The Milky Way in the mountains at 2 a.m. on her birthday blew Edna's mind.  Her story opened mine.

The Milky Way in the mountains at 2 a.m. on her birthday blew Edna’s mind. Her story opened mine.

A couple of brief conversations later, I encountered Matt – a big strapping 40ish guy who started our conversation by saying how much he likes the poetry and comedy I offer at Jubilee.  (I have done this four times a year for ten years and lots of people know me from it.)  After thanking him for the compliment – and being genuinely pleased by it, though I do get it a lot – I attempted to move the conversation along by asking “How long have you been coming to Jubilee?”  Even before the question was fully out of my mouth, I thought “Now what kind of a bullshit question is that?”  It’s like “Do you come here often?” in being destined to not generate any interesting answers.

But after he said “Six years” (“Yeah, so what?”) I had a better idea.  “In those six years, what have been some highlights for you of coming to Jubilee?”  Now Matt really warmed up to the conversation.  “The music and Howard’s talks.”  When I followed that with “What have you liked about Howard’s talks?” we were off and running.  Matt had lots to say – stuff that revealed his depth and sensitivity and passion about Jubilee.  It was great fun.

Jubilee is a special place.  Getting Matt talking about it revealed how special he is.

Jubilee is a special place. Getting Matt talking about it revealed how special he is.

My final conversation was with Victoria.  I had just a little bit started to get to know her several years ago, but she moved away and hasn’t been around much.  She always seemed interesting, though, so when I ended up standing next to her I felt good about talking with her.  But still, after just a couple minutes of talking, I noticed my body language: I was standing sideways, perpendicular to her.  I was not committing to the conversation at all – I was poised to leave!  I realized that – with the party about to end – the restless part of me was wondering who else I ought to see before I would go home.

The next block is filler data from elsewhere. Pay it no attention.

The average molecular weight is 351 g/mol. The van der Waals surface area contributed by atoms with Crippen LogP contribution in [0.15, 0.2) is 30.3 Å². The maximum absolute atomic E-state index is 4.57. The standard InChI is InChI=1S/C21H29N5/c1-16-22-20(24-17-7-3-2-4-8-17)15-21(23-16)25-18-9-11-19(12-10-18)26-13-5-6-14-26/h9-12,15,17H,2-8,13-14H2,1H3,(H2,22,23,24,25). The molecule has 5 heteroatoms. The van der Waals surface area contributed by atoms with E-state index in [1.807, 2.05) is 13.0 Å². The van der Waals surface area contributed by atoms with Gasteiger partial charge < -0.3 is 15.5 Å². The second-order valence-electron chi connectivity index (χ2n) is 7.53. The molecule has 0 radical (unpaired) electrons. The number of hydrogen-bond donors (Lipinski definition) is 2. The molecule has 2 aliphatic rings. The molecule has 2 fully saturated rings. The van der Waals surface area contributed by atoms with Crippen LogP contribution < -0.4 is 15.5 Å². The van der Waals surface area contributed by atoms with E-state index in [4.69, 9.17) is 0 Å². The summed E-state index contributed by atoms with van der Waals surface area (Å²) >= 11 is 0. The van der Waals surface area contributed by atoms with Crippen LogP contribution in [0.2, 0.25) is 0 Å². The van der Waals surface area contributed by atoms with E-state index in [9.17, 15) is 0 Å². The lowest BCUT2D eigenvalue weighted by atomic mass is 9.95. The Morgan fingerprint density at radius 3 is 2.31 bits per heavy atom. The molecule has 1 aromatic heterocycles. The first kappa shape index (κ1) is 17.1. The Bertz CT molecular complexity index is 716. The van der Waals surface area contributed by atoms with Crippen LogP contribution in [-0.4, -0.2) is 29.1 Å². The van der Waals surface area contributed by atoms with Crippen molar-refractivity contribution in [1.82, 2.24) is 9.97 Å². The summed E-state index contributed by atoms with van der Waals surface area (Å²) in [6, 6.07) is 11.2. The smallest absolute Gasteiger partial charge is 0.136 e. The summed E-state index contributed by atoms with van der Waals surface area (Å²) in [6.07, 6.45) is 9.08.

I decided to let go of the restlessness and commit to Victoria – and to try one more experiment in discovering why this other person and I were having this encounter.  The answer didn’t take more than a minute to reveal itself.  I can’t trace back how we got there, but Victoria said that she was interested in the Asheville Movement Collective (AMC) “Dance Church” – the free-form improvisational dancing to which I am so passionately committed.  This gave me a chance to really ignite over a topic, which was big fun because Victoria was really interested.  I know from lots of experience that coming to AMC can change people’s lives – has mine – so it’s a lot of fun offering it to people.  And if Victoria never comes or comes and doesn’t like it, we had a conversation that connected us in a fun way and she spent some time thinking about her own creativity and her inner dancer.

Dance is one of my favorite ways to express my creative self, but each of these three people had given me a peek at their creative soul.

Dance is one of my favorite ways to express my creative self, but each of these three people had given me a peek at their creative soul.

I had three experiences in under two hours where what could have been routine conversations with regular people left me instead seeing stars.

Customers who piss you off…

Some customers radiate a vibe that you just can’t stand.  You perceive – accurately or inaccurately – hostility leaking out of them.  Other customers actively do something that pisses you off.  I’ll address some of each of these situations.

When a customer pisses you off, you have probably several options – I’ll talk about two of them.

  1. You could, on the spot, start writing a blog post about customers who piss you off.
  2. You could charm the pants off them.  The essence of this second strategy is to take it as a personal challenge to win them over.  I have experienced this, where the more pissy a customer was, the more excited I would get about “I’m going to make sure that something shifts for them before they walk away from this transaction.”  And when I would take that attitude, I was usually successful – though not always.